Section 527.6 authorizes a natural person who has suffered “harassment” to obtain an injunction prohibiting further harassment.[3]  Subdivision (b) of the statute defines “harassment” as “unlawful violence, a credible threat of violence, or a knowing and willful course of conduct directed at a specific person that seriously alarms, annoys, or harasses the person, and that serves no legitimate purpose.  The course of conduct must be such as would cause a reasonable person to suffer substantial emotional distress, and must actually cause substantial emotional distress to the plaintiff.”  Subdivision (b)(3) defines “course of conduct” as “a pattern of conduct composed of a series of acts over a period of time, however short, evidencing a continuity of purpose . . . .”

            After the party sought to be enjoined has had notice and an opportunity to respond to the petition for an injunction, the court must hold an evidentiary hearing to receive relevant testimony “and may make an independent inquiry.”  (§ 527.6, subd. (d).)  “If the judge finds by clear and convincing evidence that unlawful harassment exists, an injunction shall issue prohibiting the harassment.”  (Ibid.)  On appeal from an injunction prohibiting harassment under section 527.6, “we review the evidence before the trial court in accordance with [all] customary rules of appellate review.  We resolve all factual conflicts and questions of credibility in favor of the prevailing party and indulge . . . all legitimate and reasonable inferences to uphold the finding of the trial court if it is supported by substantial evidence which is reasonable, credible and of solid value.”  (Schild v. Rubin (1991) 232 Cal.App.3d 755, 762; accord, Bookout v. Nielsen (2007) 155 Cal.App.4th 1131, 1137; USS-Posco Industries v. Edwards (2003) 111 Cal.App.4th 436, 444.)

            Notwithstanding the literal language of section 527.6, a single incident of unlawful violence is an insufficient basis for a civil harassment restraining order.  “An injunction is authorized only when it appears that wrongful acts are likely to recur.”  (Russell v. Douvan (2003) 112 Cal.App.4th 399, 402; accord, Babalola v. Superior Court (2011) 192 Cal.App.4th 948, 962.)  For example, in Scripps Health v. Marin (1999) 72 Cal.App.4th 324, the court reversed the issuance of a restraining order based on a single incident of the defendant striking a hospital employee with a door and pushing her into a wall in the absence of any evidence of the likelihood he would repeat such acts.  (Id. at p. 336.)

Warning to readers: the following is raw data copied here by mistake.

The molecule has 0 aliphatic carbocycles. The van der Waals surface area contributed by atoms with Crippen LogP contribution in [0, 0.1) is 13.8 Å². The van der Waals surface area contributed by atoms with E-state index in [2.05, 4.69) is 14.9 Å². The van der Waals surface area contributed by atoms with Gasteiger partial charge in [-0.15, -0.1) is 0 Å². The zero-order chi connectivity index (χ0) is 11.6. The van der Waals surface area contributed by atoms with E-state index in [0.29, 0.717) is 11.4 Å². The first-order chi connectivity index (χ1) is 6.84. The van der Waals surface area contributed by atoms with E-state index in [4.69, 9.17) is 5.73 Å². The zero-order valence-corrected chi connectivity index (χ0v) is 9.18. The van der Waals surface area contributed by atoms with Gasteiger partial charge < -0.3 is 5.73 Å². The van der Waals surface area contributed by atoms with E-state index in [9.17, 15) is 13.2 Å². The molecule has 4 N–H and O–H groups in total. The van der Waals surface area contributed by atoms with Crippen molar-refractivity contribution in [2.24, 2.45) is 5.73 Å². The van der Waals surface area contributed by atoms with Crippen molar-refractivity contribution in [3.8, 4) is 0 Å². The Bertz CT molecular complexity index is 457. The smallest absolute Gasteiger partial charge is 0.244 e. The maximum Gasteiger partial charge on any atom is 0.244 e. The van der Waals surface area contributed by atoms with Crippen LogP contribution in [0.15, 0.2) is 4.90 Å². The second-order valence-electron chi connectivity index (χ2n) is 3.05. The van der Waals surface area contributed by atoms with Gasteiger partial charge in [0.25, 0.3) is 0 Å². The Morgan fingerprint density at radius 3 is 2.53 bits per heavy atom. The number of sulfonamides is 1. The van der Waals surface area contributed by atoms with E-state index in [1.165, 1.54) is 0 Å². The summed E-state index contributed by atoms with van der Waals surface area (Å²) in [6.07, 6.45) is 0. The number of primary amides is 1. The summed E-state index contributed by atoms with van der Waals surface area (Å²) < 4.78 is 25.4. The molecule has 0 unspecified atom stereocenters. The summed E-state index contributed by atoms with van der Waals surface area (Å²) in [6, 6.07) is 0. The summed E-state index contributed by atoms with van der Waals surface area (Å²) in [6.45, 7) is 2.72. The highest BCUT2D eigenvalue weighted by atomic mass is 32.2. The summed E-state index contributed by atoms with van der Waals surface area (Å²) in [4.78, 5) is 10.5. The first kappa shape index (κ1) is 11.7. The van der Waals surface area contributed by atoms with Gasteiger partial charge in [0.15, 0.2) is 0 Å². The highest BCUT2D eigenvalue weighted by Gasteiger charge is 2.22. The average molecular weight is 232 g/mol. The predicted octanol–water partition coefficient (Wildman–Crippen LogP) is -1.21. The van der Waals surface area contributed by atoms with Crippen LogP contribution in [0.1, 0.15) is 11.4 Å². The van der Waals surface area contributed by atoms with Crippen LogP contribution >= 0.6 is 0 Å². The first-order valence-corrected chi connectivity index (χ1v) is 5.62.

Here, even under the highly deferential standard of review, there is insufficient evidence to support the issuance of an injunction in favor of Sweeney.  The record reflects but a single incident of violence by Barker against Sweeney.  There was no evidence that a threat of future violence existed.

            While the trial court found Barker’s conduct to be inappropriate and we do not condone her actions, “a single incident of battery without finding a threat of future harm” is not sufficient to grant injunctive relief pursuant to section 527.6.  (Russell v. Douvan, supra, 112 Cal.App.4th at p. 401.)  There is no evidence that would support an implied finding that Barker engaged in a course of conduct directed at Sweeney “that seriously alarmed, annoyed, and harassed her; that would cause a reasonable person to suffer substantial emotional distress; and that actually caused [Sweeney] to suffer substantial emotional distress.”  (Brekke v. Wills (2005) 125 Cal.App.4th 1400, 1404).  While there is a reference to a verbal altercation at a party four or five years earlier, this verbal confrontation several years ago, coupled with the inappropriate conduct of Barker on October 9, 2010, does not rise to the level of course of conduct.  The record does not support the issuance of the restraining order based upon Barker’s actions on October 9, 2010.




            The restraining order is reversed.  Each party is to bear her own costs on appeal.



                                                                                    JACKSON, J.



We concur:




                        PERLUSS, P. J.




                        WOODS, J.


[1]             Although self-represented in the trial court, Barker is represented by counsel on appeal.

[2]             Although the restraining order is no longer in effect, we decline to dismiss the appeal due to the potential for collateral ramifications from the issuance of the order.  (See  In re Cassandra B. (2004) 125 Cal.App.4th 199, 209.)

[3]             Section 527.6, subdivision (a), provides, “A person who has suffered harassment as defined in subdivision (b) may seek a temporary restraining order and an injunction prohibiting harassment as provided in this section.”